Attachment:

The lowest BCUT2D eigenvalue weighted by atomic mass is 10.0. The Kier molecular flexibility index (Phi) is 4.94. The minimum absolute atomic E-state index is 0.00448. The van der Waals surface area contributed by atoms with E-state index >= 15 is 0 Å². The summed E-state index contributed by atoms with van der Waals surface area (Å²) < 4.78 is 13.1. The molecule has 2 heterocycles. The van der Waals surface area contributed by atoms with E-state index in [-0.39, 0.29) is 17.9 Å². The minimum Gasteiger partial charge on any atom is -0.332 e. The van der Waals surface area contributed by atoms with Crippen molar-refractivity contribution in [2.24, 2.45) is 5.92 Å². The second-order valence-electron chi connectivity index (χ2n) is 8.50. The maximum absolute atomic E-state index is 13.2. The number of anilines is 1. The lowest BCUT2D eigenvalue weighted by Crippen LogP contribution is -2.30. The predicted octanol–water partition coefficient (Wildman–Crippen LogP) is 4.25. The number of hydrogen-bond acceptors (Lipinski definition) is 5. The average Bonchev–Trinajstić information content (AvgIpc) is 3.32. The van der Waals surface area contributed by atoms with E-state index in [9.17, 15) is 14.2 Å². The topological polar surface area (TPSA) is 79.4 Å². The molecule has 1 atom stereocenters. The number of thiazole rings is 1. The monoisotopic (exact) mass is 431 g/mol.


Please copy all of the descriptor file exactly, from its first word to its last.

The lowest BCUT2D eigenvalue weighted by atomic mass is 10.0. The Kier molecular flexibility index (Phi) is 4.94. The minimum absolute atomic E-state index is 0.00448. The van der Waals surface area contributed by atoms with E-state index >= 15 is 0 Å². The summed E-state index contributed by atoms with van der Waals surface area (Å²) < 4.78 is 13.1. The molecule has 2 heterocycles. The van der Waals surface area contributed by atoms with E-state index in [-0.39, 0.29) is 17.9 Å². The minimum Gasteiger partial charge on any atom is -0.332 e. The van der Waals surface area contributed by atoms with Crippen molar-refractivity contribution in [2.24, 2.45) is 5.92 Å². The second-order valence-electron chi connectivity index (χ2n) is 8.50. The maximum absolute atomic E-state index is 13.2. The number of anilines is 1. The lowest BCUT2D eigenvalue weighted by Crippen LogP contribution is -2.30. The predicted octanol–water partition coefficient (Wildman–Crippen LogP) is 4.25. The number of hydrogen-bond acceptors (Lipinski definition) is 5. The average Bonchev–Trinajstić information content (AvgIpc) is 3.32. The van der Waals surface area contributed by atoms with E-state index in [9.17, 15) is 14.2 Å². The topological polar surface area (TPSA) is 79.4 Å². The molecule has 1 atom stereocenters. The number of thiazole rings is 1. The monoisotopic (exact) mass is 431 g/mol.